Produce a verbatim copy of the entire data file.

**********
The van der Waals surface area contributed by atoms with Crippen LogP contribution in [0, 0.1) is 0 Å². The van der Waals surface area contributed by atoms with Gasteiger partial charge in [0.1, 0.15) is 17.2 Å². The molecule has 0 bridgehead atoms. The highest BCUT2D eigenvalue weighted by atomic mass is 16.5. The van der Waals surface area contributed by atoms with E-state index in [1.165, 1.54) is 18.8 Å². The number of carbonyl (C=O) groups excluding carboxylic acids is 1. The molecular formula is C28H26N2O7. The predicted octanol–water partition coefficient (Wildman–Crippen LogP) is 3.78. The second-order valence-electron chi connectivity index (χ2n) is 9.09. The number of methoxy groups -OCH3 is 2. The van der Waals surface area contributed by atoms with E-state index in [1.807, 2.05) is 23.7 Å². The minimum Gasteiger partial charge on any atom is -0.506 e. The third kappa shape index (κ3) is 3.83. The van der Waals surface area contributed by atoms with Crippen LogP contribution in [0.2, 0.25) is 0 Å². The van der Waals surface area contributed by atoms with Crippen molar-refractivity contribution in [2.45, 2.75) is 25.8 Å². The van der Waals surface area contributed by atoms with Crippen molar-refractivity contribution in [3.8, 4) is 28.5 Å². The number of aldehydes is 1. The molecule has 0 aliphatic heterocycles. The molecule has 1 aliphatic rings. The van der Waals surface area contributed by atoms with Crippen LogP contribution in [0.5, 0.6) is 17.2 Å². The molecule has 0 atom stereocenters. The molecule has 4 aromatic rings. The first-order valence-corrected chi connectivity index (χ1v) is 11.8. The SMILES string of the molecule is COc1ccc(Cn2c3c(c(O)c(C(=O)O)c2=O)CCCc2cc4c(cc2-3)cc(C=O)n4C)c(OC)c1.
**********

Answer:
The van der Waals surface area contributed by atoms with Crippen LogP contribution in [0, 0.1) is 0 Å². The van der Waals surface area contributed by atoms with Gasteiger partial charge in [0.1, 0.15) is 17.2 Å². The molecule has 0 bridgehead atoms. The highest BCUT2D eigenvalue weighted by atomic mass is 16.5. The van der Waals surface area contributed by atoms with E-state index in [1.165, 1.54) is 18.8 Å². The number of carbonyl (C=O) groups excluding carboxylic acids is 1. The molecular formula is C28H26N2O7. The predicted octanol–water partition coefficient (Wildman–Crippen LogP) is 3.78. The second-order valence-electron chi connectivity index (χ2n) is 9.09. The number of methoxy groups -OCH3 is 2. The van der Waals surface area contributed by atoms with E-state index in [1.807, 2.05) is 23.7 Å². The minimum Gasteiger partial charge on any atom is -0.506 e. The third kappa shape index (κ3) is 3.83. The van der Waals surface area contributed by atoms with Crippen LogP contribution in [0.2, 0.25) is 0 Å². The van der Waals surface area contributed by atoms with Crippen molar-refractivity contribution in [2.45, 2.75) is 25.8 Å². The van der Waals surface area contributed by atoms with Crippen molar-refractivity contribution in [3.8, 4) is 28.5 Å². The number of aldehydes is 1. The molecule has 0 aliphatic heterocycles. The molecule has 1 aliphatic rings. The van der Waals surface area contributed by atoms with Crippen LogP contribution in [0.5, 0.6) is 17.2 Å². The molecule has 0 atom stereocenters. The molecule has 4 aromatic rings. The first-order valence-corrected chi connectivity index (χ1v) is 11.8. The SMILES string of the molecule is COc1ccc(Cn2c3c(c(O)c(C(=O)O)c2=O)CCCc2cc4c(cc2-3)cc(C=O)n4C)c(OC)c1.